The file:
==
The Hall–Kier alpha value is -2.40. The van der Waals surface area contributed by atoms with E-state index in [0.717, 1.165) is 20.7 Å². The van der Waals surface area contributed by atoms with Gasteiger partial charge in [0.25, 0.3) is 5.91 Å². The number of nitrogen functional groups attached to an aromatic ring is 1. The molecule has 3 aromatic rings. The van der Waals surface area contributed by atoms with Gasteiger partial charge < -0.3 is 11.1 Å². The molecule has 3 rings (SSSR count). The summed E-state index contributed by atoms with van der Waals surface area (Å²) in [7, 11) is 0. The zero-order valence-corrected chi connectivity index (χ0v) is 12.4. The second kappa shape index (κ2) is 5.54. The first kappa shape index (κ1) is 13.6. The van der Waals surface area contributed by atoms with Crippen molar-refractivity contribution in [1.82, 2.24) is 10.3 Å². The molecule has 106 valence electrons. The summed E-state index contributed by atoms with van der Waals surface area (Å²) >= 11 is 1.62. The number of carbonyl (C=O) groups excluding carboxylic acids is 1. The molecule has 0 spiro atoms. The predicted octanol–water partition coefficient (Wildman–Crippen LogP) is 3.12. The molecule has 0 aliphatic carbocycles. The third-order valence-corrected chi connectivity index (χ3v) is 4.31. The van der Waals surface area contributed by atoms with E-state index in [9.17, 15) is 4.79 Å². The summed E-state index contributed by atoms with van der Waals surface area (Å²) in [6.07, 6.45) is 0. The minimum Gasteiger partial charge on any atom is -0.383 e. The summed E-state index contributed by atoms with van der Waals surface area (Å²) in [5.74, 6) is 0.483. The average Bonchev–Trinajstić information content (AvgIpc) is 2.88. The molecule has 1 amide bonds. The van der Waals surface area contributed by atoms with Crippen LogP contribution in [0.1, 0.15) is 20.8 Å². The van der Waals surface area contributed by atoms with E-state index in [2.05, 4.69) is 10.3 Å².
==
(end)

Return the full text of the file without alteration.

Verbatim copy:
The Hall–Kier alpha value is -2.40. The van der Waals surface area contributed by atoms with E-state index in [0.717, 1.165) is 20.7 Å². The van der Waals surface area contributed by atoms with Gasteiger partial charge in [0.25, 0.3) is 5.91 Å². The number of nitrogen functional groups attached to an aromatic ring is 1. The molecule has 3 aromatic rings. The van der Waals surface area contributed by atoms with Gasteiger partial charge < -0.3 is 11.1 Å². The molecule has 3 rings (SSSR count). The summed E-state index contributed by atoms with van der Waals surface area (Å²) in [7, 11) is 0. The zero-order valence-corrected chi connectivity index (χ0v) is 12.4. The second kappa shape index (κ2) is 5.54. The first kappa shape index (κ1) is 13.6. The van der Waals surface area contributed by atoms with Crippen molar-refractivity contribution in [1.82, 2.24) is 10.3 Å². The molecule has 106 valence electrons. The summed E-state index contributed by atoms with van der Waals surface area (Å²) >= 11 is 1.62. The number of carbonyl (C=O) groups excluding carboxylic acids is 1. The molecule has 0 spiro atoms. The predicted octanol–water partition coefficient (Wildman–Crippen LogP) is 3.12. The molecule has 0 aliphatic carbocycles. The third-order valence-corrected chi connectivity index (χ3v) is 4.31. The van der Waals surface area contributed by atoms with E-state index in [9.17, 15) is 4.79 Å². The summed E-state index contributed by atoms with van der Waals surface area (Å²) in [6.07, 6.45) is 0. The minimum Gasteiger partial charge on any atom is -0.383 e. The summed E-state index contributed by atoms with van der Waals surface area (Å²) in [5.74, 6) is 0.483. The average Bonchev–Trinajstić information content (AvgIpc) is 2.88. The molecule has 1 amide bonds. The van der Waals surface area contributed by atoms with Crippen LogP contribution in [0.1, 0.15) is 20.8 Å². The van der Waals surface area contributed by atoms with E-state index in [2.05, 4.69) is 10.3 Å².